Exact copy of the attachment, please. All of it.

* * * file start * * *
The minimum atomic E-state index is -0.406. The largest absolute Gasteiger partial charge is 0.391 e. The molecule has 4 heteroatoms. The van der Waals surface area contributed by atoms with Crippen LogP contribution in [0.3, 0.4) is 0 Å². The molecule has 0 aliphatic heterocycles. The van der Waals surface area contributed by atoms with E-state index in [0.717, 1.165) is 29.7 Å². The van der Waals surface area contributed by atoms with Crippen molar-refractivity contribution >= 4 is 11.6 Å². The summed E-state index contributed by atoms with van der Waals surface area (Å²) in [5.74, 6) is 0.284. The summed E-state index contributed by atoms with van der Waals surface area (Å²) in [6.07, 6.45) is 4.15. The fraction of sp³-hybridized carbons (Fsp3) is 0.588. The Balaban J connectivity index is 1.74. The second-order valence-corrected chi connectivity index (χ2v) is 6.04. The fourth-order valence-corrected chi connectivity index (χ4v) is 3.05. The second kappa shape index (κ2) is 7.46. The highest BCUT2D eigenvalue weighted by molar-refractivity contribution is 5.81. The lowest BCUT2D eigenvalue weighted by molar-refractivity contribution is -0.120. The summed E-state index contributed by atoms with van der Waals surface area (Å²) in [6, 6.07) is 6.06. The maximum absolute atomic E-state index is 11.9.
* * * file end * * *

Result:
The minimum atomic E-state index is -0.406. The largest absolute Gasteiger partial charge is 0.391 e. The molecule has 4 heteroatoms. The van der Waals surface area contributed by atoms with Crippen LogP contribution in [0.3, 0.4) is 0 Å². The molecule has 0 aliphatic heterocycles. The van der Waals surface area contributed by atoms with E-state index in [0.717, 1.165) is 29.7 Å². The van der Waals surface area contributed by atoms with Crippen molar-refractivity contribution >= 4 is 11.6 Å². The summed E-state index contributed by atoms with van der Waals surface area (Å²) in [5.74, 6) is 0.284. The summed E-state index contributed by atoms with van der Waals surface area (Å²) in [6.07, 6.45) is 4.15. The fraction of sp³-hybridized carbons (Fsp3) is 0.588. The Balaban J connectivity index is 1.74. The second-order valence-corrected chi connectivity index (χ2v) is 6.04. The fourth-order valence-corrected chi connectivity index (χ4v) is 3.05. The second kappa shape index (κ2) is 7.46. The highest BCUT2D eigenvalue weighted by molar-refractivity contribution is 5.81. The lowest BCUT2D eigenvalue weighted by molar-refractivity contribution is -0.120. The summed E-state index contributed by atoms with van der Waals surface area (Å²) in [6, 6.07) is 6.06. The maximum absolute atomic E-state index is 11.9.